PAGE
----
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Salk recruits three top scientists in Immunobiology, Biophotonics and Neuroscience

LA JOLLA, CA—The Salk Institute for Biological Studies has recruited three assistant professors who exemplify the next generation of leading international scientists hired to forge new research territory and to build on existing investigative areas at the Institute.

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Salk technology at the heart of gene therapy success

LA JOLLA, CA—Using a gene therapy delivery system developed in the laboratory of Inder Verma at the Salk Institute for Biological Studies, an international team of researchers successfully treated two children with adrenoleukodystrophy or ALD, in which the fatty insulation of nerve cells degenerates. The genetic disorder leads to progressive brain damage and results in death within two to five years after diagnosis.

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Unraveling the mechanisms behind organ regeneration in zebrafish

LA JOLLA, CA—The search for the holy grail of regenerative medicine—the ability to "grow back" a perfect body part when one is lost to injury or disease—has been under way for years, yet the steps involved in this seemingly magic process are still poorly understood.

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Salk Institute scientist receives $15.6 million CIRM Disease Team Award to develop novel stem-cell derived therapy for Lou Gehrig's Disease

LA JOLLA—The Salk Institute has been awarded a $10.8 million grant by the California Institute for Regenerative Medicine (CIRM) for translational research focusing on developing a novel stem-cell based therapy for Amyotrophic Lateral Sclerosis (ALS) – or Lou Gehrig's Disease.

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Salk scientist receives The Sontag Foundation's Distinguished Scientist Award

LA JOLLA, CA—Dr. Clodagh O'Shea, an assistant professor in the Molecular Cell and Biology Laboratory, has been selected by The Sontag Foundation to receive the 2009 Distinguished Scientist Award. She will receive $600,000 over a four-year period to develop new viral therapies to treat invariably fatal glioblastomas and other brain tumors.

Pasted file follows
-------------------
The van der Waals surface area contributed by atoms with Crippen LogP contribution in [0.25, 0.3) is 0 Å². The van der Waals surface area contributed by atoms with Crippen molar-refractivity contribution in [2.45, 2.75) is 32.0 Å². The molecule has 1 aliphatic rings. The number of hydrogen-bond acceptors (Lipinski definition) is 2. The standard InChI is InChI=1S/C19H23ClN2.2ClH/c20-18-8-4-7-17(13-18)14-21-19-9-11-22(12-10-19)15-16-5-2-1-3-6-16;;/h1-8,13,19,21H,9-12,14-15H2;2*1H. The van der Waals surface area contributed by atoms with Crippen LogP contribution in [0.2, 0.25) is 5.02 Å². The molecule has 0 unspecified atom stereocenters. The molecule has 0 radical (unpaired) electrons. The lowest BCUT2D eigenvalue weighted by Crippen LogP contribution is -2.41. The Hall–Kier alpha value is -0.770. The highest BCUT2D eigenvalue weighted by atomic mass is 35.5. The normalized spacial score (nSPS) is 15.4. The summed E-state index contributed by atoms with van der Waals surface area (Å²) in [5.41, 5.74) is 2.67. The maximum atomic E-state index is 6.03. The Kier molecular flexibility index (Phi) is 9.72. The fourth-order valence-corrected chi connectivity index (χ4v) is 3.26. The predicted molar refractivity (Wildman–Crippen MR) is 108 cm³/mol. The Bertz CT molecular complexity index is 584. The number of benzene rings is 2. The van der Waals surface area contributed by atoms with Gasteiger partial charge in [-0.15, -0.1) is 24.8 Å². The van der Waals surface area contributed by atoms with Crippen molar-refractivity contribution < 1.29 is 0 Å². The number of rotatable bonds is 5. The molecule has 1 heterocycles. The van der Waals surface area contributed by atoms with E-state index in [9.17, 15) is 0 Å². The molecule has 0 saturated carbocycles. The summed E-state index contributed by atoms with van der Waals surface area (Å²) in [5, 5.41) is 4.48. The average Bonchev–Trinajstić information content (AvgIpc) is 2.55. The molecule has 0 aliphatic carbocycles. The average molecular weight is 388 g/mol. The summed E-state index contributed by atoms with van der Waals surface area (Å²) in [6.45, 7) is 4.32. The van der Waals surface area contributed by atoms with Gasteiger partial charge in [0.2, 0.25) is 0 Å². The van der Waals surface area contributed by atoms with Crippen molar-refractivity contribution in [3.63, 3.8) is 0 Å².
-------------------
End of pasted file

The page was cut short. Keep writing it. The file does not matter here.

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Salk scientist has been elected a member of the European Molecular Biology Organization

LA JOLLA, CA—Dr. Fred H. Gage, a professor in the Laboratory for Genetics at the Salk Institute and the Vi and John Adler Chair for Research on Age-Related Neurodegenerative Diseases, is one of only three Americans elected an Associate Member to the European Molecular Biology Organization (EMBO) in 2009.

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The food-energy cellular connection revealed: Metabolic master switch sets the biological clock in body tissues

LA JOLLA, CA—Our body's activity levels fall and rise to the beat of our internal drums-the 24-hour cycles that govern fundamental physiological functions, from sleeping and feeding patterns to the energy available to our cells. Whereas the master clock in the brain is set by light, the pacemakers in peripheral organs are set by food availability. The underlying molecular mechanism was unknown.

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What drives our genes? Salk researchers map the first complete human epigenome

LA JOLLA, CA—Although the human genome sequence faithfully lists (almost) every single DNA base of the roughly 3 billion bases that make up a human genome, it doesn't tell biologists much about how its function is regulated. Now, researchers at the Salk Institute provide the first detailed map of the human epigenome, the layer of genetic control beyond the regulation inherent in the sequence of the genes themselves.

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Genetics of Patterning the Cerebral Cortex: How stem cells yield functional regions in "gray matter"

LA JOLLA, CA—The cerebral cortex, the largest and most complex component of the brain, is unique to mammals and alone has evolved human specializations. Although at first all stem cells in charge of building the cerebral cortex—the outermost layer of neurons commonly referred to as gray matter—are created equal, soon they irrevocably commit to forming specific cortical regions. But how the stem cells' destiny is determined has remained an open question.

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Salk Scientist Wins 2009 Aging Research Award from the Ellison Medical Foundation

La Jolla, CA—Dr. Martin Hetzer, Hearst Endowment associate professor in the Salk Institute's Molecular and Cell Biology Laboratory, has received a 2009 Senior Scholar Award in Aging from the Ellison Medical Foundation. He will receive $150,000 a year for four years to study the mechanisms at work in nuclear pore complexes, channels that mediate molecular traffic between the nucleus and cytoplasm of cells.

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